After a split, there would still be LGBTI persecution in Africa by religious conservatives with Methodist ties (IRD, Good News), a need for someone to call out UM bishops who aren’t speaking out on state bills discriminating against LGBTQ people, and bishops who remain silent about the isolation of LGBTQ children and youth in conservative churches.
        40 years of schism and progressive/liberal flight, 40 years of homophobic, heterosexist language in the Book of Discipline hasn’t completely driven liberal/progressives out, but a de jure schism will.

  5. I think of a proposal as a detailed outline for a split to include real estate, employment terms, pensions(factoring in unfunded liabilities if any and accounting for the percentage contributed), health benefits, general agency oversight and a host of other things. Such a proposal would require working groups, negotiations, arbitration, process definition and so on. Unlike the split over slavery this would not go along geographical lines. Imagine five churches in a district with 50 deciding to leave. Who would be their DS? What happens to itinerancy? There are no easy answers. The UMC leadership has to consider the possible scenarios. 1. No split and we resolve our differences enough to reduce tensions. 2. We fail to resolve our differences and tensions increase until the fracturing begins. If number 2 is more likely then we need to manage the problem. a. Let the free for all begin and the courts will sort it all out. b. We figure out a method to part ways amicably.
    I do not see us resolving our differences. Nor have I heard of any group working seriously on a managed split.

  6. Events will likely outrun any attempt at a “managed split,” as Kevin puts it. It is no confidential secret bottled up in episcopal offices that progressive actors are REFUSING TO STOP their acts of disobedience. They’ve crossed the Rubicon. So the offended parties have no choice but to acquiesce or seek amicable separation.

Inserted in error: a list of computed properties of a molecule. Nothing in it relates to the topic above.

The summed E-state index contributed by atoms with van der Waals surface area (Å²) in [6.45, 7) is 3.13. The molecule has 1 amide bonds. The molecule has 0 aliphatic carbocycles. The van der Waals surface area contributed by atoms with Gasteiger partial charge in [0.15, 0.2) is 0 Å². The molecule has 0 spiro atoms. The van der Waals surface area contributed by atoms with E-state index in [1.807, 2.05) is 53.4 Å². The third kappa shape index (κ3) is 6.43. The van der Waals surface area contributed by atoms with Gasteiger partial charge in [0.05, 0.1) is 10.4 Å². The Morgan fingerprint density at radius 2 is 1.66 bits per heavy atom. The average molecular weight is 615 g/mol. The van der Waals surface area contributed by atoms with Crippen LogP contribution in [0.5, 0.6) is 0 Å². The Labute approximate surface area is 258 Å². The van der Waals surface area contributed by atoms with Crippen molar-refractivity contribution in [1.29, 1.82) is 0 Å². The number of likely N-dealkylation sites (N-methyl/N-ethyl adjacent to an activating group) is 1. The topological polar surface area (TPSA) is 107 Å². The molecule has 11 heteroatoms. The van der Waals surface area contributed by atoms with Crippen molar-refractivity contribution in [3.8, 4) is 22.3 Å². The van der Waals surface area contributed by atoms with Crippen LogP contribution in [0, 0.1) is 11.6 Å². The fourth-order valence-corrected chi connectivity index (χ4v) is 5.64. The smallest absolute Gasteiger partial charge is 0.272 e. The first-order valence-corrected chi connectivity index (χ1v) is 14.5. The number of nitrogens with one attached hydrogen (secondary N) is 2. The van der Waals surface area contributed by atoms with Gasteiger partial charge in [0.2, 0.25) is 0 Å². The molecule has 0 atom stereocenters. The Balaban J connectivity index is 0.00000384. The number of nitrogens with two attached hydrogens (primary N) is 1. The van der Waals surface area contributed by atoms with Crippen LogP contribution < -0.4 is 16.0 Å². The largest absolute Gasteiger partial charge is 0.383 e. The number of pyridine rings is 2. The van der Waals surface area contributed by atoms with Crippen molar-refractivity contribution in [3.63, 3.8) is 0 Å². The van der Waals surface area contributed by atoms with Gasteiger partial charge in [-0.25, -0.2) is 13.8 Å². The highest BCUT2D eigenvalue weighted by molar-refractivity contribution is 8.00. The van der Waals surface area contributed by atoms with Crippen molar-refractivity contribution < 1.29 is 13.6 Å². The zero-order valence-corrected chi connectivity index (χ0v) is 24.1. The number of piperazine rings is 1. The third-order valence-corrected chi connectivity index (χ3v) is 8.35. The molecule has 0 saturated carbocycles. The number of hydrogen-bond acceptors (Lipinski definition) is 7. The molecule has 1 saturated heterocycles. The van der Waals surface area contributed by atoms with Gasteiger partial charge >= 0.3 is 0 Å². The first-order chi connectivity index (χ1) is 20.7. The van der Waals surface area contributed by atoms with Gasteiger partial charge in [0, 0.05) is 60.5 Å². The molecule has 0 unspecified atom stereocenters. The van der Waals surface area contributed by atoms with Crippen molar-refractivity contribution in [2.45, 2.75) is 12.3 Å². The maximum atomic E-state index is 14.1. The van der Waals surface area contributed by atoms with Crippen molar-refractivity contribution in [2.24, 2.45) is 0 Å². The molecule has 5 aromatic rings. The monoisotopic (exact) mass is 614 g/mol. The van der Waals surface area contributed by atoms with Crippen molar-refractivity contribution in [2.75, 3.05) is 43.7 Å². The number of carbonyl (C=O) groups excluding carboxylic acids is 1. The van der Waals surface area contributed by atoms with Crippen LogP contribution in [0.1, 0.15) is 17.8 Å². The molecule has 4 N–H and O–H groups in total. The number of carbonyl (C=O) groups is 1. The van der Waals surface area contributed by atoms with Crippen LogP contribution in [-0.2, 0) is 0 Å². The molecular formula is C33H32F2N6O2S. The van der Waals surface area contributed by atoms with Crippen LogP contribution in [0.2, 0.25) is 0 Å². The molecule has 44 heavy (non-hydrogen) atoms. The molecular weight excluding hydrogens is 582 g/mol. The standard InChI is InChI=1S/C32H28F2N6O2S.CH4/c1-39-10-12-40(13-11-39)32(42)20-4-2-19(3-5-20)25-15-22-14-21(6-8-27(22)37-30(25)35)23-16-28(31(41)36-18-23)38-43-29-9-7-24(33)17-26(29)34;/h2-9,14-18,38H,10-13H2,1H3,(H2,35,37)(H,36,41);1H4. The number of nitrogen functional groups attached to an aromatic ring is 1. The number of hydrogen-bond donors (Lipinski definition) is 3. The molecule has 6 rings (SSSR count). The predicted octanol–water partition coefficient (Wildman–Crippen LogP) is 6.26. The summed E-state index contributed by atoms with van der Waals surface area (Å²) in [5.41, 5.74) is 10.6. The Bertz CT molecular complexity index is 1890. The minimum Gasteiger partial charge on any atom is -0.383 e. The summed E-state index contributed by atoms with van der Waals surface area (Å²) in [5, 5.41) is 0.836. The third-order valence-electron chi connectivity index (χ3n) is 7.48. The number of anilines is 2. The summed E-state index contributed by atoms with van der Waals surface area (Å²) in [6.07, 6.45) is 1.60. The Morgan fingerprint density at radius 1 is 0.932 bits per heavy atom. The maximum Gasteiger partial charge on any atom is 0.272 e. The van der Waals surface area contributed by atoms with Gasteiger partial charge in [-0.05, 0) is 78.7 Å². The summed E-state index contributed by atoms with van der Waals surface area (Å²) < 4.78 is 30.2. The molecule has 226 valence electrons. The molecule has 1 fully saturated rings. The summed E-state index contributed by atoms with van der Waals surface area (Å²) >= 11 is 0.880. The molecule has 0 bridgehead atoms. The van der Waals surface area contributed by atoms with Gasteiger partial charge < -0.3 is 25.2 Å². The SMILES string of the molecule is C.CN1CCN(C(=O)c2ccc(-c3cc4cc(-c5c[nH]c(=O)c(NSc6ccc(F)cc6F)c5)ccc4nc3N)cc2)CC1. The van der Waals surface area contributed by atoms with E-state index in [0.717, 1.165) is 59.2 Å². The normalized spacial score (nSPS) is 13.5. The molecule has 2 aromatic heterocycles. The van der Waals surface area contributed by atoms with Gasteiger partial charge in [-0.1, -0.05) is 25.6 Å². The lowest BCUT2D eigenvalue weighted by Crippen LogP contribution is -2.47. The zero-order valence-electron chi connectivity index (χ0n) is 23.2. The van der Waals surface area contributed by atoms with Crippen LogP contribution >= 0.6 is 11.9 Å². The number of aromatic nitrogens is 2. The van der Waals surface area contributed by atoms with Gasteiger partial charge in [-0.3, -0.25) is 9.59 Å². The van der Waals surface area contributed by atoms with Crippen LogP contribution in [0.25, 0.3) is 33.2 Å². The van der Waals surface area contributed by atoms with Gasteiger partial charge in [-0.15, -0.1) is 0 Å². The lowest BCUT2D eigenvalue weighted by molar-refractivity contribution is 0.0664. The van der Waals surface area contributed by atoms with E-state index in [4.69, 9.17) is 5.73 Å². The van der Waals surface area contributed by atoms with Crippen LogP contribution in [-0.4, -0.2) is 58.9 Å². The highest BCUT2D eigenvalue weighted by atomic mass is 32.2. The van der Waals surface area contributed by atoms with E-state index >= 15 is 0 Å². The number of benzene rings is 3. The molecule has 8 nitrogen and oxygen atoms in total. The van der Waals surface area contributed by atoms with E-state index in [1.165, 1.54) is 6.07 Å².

1. I think of amicable as staying out of the courts. There will of course be hard feelings all around but once we start calling in the lawyers it gets ugly.

  7. I am one who has grown tired of the fight and have been actively engaged in the debates, dialogues, discussions and holy conferencing long enough that I honestly do not see how The United Methodist Church can maintain present course and speed and be effective for the kingdom of God. With the ascendancy of Africa at General Conference, I do not see how the “votes” will change for many years. With the aggressive and strident approach of the minority that will accept nothing less than “full inclusion” and their willingness to employ divisive means to disrupt and derail General Conference and other parts of the connection, those votes and voices will not change for many years. I regret to say it, but I believe the time has come to admit we are no longer a united church, if we ever really were one. We should dissolve The United Methodist Church and form 2 or more separate denominations, dividing the assets like the property and children in a divorce. It is not helpful to say that the “other side” should leave. We should all weep as we walk away from The United Methodist Church. If we cannot summon the courage to do this, we should radically revise our connectional structure to allow for regional, even congregational differences on ordination and marriage. This will allow everyone to be in ministry as they believe the Holy Spirit leads them and we can stop beating and berating those who disagree with our understanding. God may then bless whomever God chooses to bless – perhaps even blessing all. But then this will radically redefine our understanding of what The United Methodist Church is or was